Trip to New Orleans proved educational as well as fun
Published 12:00 am Tuesday, August 12, 2003
When I vacationed in Las Vegas in November 1999, I thought the city was really out of sight! However, a vacation that I went on last week to New Orleans was absolutely the bomb!
The Suffolk Chapter of Les Gemmes sponsored the trip from Aug. 3 – 10, which included stops in Montgomery, Ala., Atlanta, Ga., and Biloxi, Miss. We also learned some interesting history about Louisiana and a popular musician. Now, I would like to share my summer vacation with you, the readers, and the best way to do this is with day-by-day events.
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The 57-passenger bus was filled to capacity for this eight-day adventure and over half of us admitted that we have never traveled to New Orleans, which made the trip even more interesting and something to look forward to.
Six of us Gemmes made the trip: Lezma Cobb, Gracie Eure, Gail Hinton-Copeland, Joyce Garrison, Audrey Knight, and yours truly.
Day one began at 11 p.m. with the departure of the bus from the home of our president, Knight, on Truman Road, enroute to our first stop, Atlanta.
At noon on day two, we visited the grave of Dr. Martin Luther King Jr. and Ebenezer Baptist Church across the street from the gravesite. Next to the site is a museum with memorabilia such as tapes, books, records, souvenir shirts, and miniature statues of Dr. King. Videos were shown on many TV sets of King during the Civil Rights Movement and the sound of his voice in speeches was heard throughout the museum. When we left, we traveled to Peach Street and checked into a motel for a one-night stay in Atlanta.
We rose early on day three, and left Atlanta at 9 a.m. for a four-day stay in New Orleans, which is known as the birthplace of jazz. About nine hours later, we checked into another motel on Canal Street, which is located in the heart of jazz and about four streets from Bourbon Street. The street is advertised on about every souvenir item and shirt in New Orleans; so Gail Hinton-Copeland, Evelyn Godette and myself headed in that direction. As we began walking down Canal Street we noticed that it was lined up with gift shops and fast food restaurants. The stores are colorful and just about all of them have items used in the Mardi Gras such as beads, masks, feathered boa, costumes, post cards, and other souvenir items. Shops are also located on Bourbon Street along with clubs that advertise no cover charge. People sitting high up on porches steadily throw beads down to people in the streets welcoming them to the area. Sometimes the street is so full of people it is hard to pass someone.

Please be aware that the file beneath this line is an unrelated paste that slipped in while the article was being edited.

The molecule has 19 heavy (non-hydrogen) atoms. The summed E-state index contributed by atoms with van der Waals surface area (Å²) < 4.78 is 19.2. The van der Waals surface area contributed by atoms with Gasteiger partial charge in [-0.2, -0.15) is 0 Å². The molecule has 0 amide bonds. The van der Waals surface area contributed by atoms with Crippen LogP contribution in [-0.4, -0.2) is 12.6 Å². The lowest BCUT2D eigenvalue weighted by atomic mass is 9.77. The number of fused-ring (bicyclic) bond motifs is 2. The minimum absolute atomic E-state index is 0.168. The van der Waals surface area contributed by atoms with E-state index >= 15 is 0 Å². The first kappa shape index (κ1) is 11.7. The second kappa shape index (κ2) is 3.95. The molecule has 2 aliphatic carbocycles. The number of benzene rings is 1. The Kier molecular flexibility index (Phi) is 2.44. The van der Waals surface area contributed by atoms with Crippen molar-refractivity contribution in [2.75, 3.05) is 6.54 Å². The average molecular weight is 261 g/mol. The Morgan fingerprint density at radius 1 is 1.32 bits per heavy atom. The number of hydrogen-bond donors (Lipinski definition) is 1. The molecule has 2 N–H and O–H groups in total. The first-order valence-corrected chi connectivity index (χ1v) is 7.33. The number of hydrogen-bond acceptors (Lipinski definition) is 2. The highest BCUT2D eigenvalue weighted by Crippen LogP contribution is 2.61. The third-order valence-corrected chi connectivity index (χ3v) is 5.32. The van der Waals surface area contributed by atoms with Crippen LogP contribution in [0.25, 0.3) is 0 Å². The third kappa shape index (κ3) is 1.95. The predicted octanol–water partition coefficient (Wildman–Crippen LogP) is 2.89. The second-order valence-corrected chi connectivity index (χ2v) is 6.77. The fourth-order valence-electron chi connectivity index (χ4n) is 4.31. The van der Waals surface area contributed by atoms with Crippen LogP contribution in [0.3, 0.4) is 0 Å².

On day four, we were treated to a guided tour by Zina with our bus driver, Brian Harris, at the wheel of our motor coach. We learned that black influence on food, music, architecture, and art is the ingredient that brought New Orleans international acclaim. People of color have a large history in Louisiana .We also learned that Louis &uot;Sachmo&uot; Armstrong learned to play the trumphet that someone gave him in jail after he was arrested at the age of 17 for shooting a gun on his premises which the law forbade anyone to do at a single family dwelling. He left the state when he was released because of that incident, but later on returned to perform a concert that made the people of the state stand up to take notice of him. The state soon gained respect for his talent and named the Louis Armstrong Airport in his honor.
Some homes that we were shown had two staircases on each side of their porches. They were built this way because at one time it used to be unlawful for a man to see the ankles of a female. So they had to go up separate staircases.
We also learned that some slaves were permitted to work after hours away from their regular locations or masters for a wage as a way to purchase their freedom.
Cemeteries are unique in New Orleans. When a person dies, he is buried in a crypt that may already be holding other deceased members of his family. These tombs are built with shelves above ground because coffins won’t stay down. The reason for this is that New Orleans is below water level because the Mississippi River is located nearby. Bodies are also not embalmed, which means that they will decay sooner to make room for new ones.
On day five we traveled to Biloxi, for a complementary lunch at Casino Magic. The evening was then left free to do whatever until the bus picked us up at 10 p.m. A DJ was spinning records in one of the ballrooms and, as usual, Gail, others and myself took advantage of it and learned steps to new line dances, &uot;The Step Love Slide&uot; and the &uot;Bunny Hop.&uot;
On day six, some people went on a river walk, others to the French Quarters and some back on Bourbon Street. Gail, Evelyn and myself, of course, chose to walk on the wild side once more.
On day seven, we departed to Montgomery for an eight-hour ride coming back to Suffolk for an overnight stay at a hotel. Prior to that stay we had dinner in a nearby food mall and afterward attended the Victoryland Greyhound Dog Race.
We arrived back at the hotel at 11 p.m. to get up early Sunday, day eight, for the 13-hour ride home. We arrived home at about 2 a.m. Monday morning to find out that while we experienced beautiful weather most of the time, Suffolk had endured a lot of rain.
This was an educational as well as a fun-trip filled with plenty of excitement. Las Vegas is thrilling but you haven’t lived until you’ve travel down Bourbon Street.
The Suffolk Chapter Les Gemmes would like to thank all of our guests who traveled with us, and Brian Harris with Eddie’s Bus Service from Chesapeake for taking and bringing us safely to our homes and beyond.